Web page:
Humpty Dumpty Health Care

Paris   Nothing like a couple of weeks on the road, three countries, a half-dozen or so cities, and the siren song of home, heat, and humidity all sounds better and better. Of course there’s no escaping the headlines or the occasional questions from random people from all walks of life about what thoughts we might have on Trump. As excited as people around the world were about Obama as president, they are mystified by Trump. They are not alone.

The Republican Senate’s efforts to not just repeal-and-replace Obamacare, but to cap entitlements for Medicaid and pretty much kick the teeth out of the poor, elderly, disabled, and others seems to have alienated a couple of senators, while others wanted a chance to run up and kick harder and go for the kill. The New York Times reported that Senator Portman from Ohio has been a huge problem behind-the-scenes for the Republican majority leader and his efforts to pull together the votes. Seems he was concerned about what might happen to 700,000 people in Ohio that had gained coverage under the Affordable Care Act. Wow! That’s a good question for a lot of politicians from a lot of states it would seem. Turns out that when you push Humpty Dumpty off the wall, it really is hard to put the pieces back again.

And, in fact as the votes collapsed on the latest Senate version, there was an even greater implosion on the latest Trump twitter tantrum urging just repeal and deal a couple of years down the road. Seems immediately three Republican women in the Senate from West Virginia, Maine, and Alaska said the equivalent of “what are you pulling my leg,” saying that it would be reckless and irresponsible to simply repeal and blow the Act up.

Many of the Republican governors with shorter terms and quicker elections who are forced to be closer to their constituents also got their back up on these draconian cuts and caps in Nevada, Ohio, and elsewhere. They have earned some thanks as well.

I wish there were a lesson learned on the order of “don’t mess with entitlements,” but we know better. Like a bad dream, they’ll be back with more mischief and other attempts, and one way or another, they will have to do something now, we might hope, to fix some of the pieces of Obamacare that are broken.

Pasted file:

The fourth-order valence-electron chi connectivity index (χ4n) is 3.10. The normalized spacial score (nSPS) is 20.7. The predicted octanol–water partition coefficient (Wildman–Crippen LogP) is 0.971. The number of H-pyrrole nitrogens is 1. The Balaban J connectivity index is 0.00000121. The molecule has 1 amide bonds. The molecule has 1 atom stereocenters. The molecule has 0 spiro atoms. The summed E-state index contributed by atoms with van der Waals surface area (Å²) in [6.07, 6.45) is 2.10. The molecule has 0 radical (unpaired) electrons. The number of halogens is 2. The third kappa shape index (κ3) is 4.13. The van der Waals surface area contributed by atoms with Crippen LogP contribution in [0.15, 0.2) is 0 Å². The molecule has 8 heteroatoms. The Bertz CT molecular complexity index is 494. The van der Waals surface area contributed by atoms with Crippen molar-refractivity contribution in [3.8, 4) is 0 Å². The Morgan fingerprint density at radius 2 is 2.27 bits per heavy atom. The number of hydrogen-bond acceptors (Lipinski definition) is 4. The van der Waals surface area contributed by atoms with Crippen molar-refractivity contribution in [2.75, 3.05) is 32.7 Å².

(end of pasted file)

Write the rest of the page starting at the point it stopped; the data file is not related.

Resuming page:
Will they reach out to Democrats? Do they really have a choice?

Maybe this will be a twist on the old story, that if you break it, you own it. In this case, the message to the Senate might be, if you can’t break it, then do your job, and fix it.

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Welcome to the No-Insurance Emergency Rooms as Long as They Last

New Orleans  The Congressional Budget Office has released its score on the cost and impact of the Senate Republicans version of healthcare coverage. The bottom lines have gotten wide publicity. 22 million will lose insurance by 2026, 15 million almost immediately. 15 million lower income people will lose Medicaid coverage. It wasn’t big news that this will be an income transfer from the poor to the rich, because we had already known that was coming in all the Republican bills.

Elderly people hoping to live long enough to qualify for Medicare will have to run the gauntlet, unless they are wealthy. The New York Times gave two examples from the CBO report that were appalling.

for a typical 64-year-old with an annual income of $26500, the net premium in 2026 for a midlevel silver plan – after subsidies – would average $6500, compared with $1,700 under the Affordable Care Act. And the insurance would cover less of the consumer’s medical costs. Likewise, the report said, for a 64-year-old with an annual income of $56,800, the premium in 2026 would average $20,500 a year, or three times the amount expected under the Affordable Care Act.

Yes, you understand the math. In the first example that’s a quarter of the person’s income and in the second it’s more than one-third, 36% to be exact.

The Senate added an amendment at the request of the insurance industry recently that anyone not on insurance more than 60 days would have to wait 6-months to get coverage and pay 30% more on their premiums. The industry recognized that as bad as this bill is, no one is going to get coverage until they are sick, so they wanted to try and put some boulders in the road.

And, of course they are right. With no mandate and no penalties for not having insurance most people will not get insurance for the plain and simple reason that they won’t individually be able to afford it unless their employer is providing it for them. Young people on insurance will be rare. For the rest of the population, health insurance will be the American version of Russian roulette. How long can you wait before getting insurance? People will be arbitraging their family fiances against their lives.

What if you are diagnosed with cancer or something and have to wait 6-months for treatment? In the short term survival for you and tens of millions of others will mean throwing yourself on the mercy of the hospital emergency room, as long as the law doesn’t allow them to refuse service, and until so many of these hospitals go bankrupt from providing care without government support or private insurance payments.

There’s a reason why hospitals, doctors, nurses, and everyone connected to providing health care services have opposed these bills. It’s not because many will lose their jobs as healthcare facilities go under, which they certainly will. They aren’t politicians. They’ll see the people dying at their door, too late to save, and too poor for the insurance, yet too rich for any assistance. Who wants to live through that?

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